The Story of a Cuneiform Text

30 September 2010

A Babylonian Brick

About two years ago, my friend Ellen contacted me. She had obtained a fragment of an ancient Babylonian brick, which one of her friends had given to her. Was I interested? Certainly, and I became even fascinated when I noticed that it contained an inscription.

How did a Babylonian brick come to Holland? It turned out that the father of Ellen’s friend had been working in the off-shore in the mid-1960s, and had on one occasion visited Baghdad and the ruins of Babylon. He had bought the brick in Hillah and had left the object to his son, who contacted Ellen.

The Leiden Brick

My friend Bert van der Spek identified the signs as archaizing Babylonian, which means that the brick dated to the glory days of the Neo-Babylonian Empire. He told me to ask another assyriologist for more information, but she never replied to my request, and I did not really know what to do. I offered it to a museum, which didn’t reply either, and decided to offer it to the Leiden Rijksmuseum van Oudheden, which immediately accepted it after I had told them about the way I had obtained it. (A museum cannot buy antiquities that have come to Europe after 1970 or 1971.) Today, I traveled to Leiden and left the brick at the museum.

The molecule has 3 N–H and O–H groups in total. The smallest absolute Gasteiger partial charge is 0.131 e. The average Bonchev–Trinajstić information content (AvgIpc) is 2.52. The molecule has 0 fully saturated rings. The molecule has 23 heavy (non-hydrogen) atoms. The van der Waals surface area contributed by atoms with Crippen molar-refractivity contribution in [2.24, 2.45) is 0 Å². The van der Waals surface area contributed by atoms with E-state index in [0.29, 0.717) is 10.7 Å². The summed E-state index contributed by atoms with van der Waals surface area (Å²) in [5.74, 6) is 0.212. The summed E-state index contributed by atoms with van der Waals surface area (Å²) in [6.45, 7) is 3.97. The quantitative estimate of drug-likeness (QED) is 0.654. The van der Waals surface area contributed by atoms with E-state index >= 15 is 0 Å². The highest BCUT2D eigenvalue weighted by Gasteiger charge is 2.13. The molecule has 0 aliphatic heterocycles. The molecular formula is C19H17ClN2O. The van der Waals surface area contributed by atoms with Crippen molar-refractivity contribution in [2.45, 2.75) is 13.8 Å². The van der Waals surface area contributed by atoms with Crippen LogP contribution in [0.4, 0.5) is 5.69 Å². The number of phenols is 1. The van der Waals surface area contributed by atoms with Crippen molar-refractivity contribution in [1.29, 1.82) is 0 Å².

When I returned home, there was already an e-mail from the director, who had immediately handed over the object to the curator. He must have been amused when he read the text, because it turned out to be a copy of a much better preserved brick that was already in the museum (more…). It is now also possible to restore the full text, which is not really surprising: “Nebuchadnezzar, king of Babylon, keeper of Esagila and Ezida, oldest son of Nabopolassar, king of Babylon”. A standard text, but it’s nice for Ellen and her friend to know what they have had in their hands, and what, thanks to their care, now is where it belongs: in a museum.


Tabula Leersumiana

17 July 2010

The "Tabula Leersumiana"

Tabula Leersumiana” is the modern name of a fragment of an ancient Roman inscription in bronze, found near modern Leersum in the Netherlands. It is too damaged to make sense of it, but there is one interesting aspect: it was found north of the limes. The object must have been taken away from a Roman military settlement by German looters, who cut it into pieces to melt it in an oven. Several fragments escaped, were found in 2003, and are now in the Leiden Rijksmuseum van oudheden.

The full text is here, and if you understand what it’s all about, Dutch historians will be eternally grateful.


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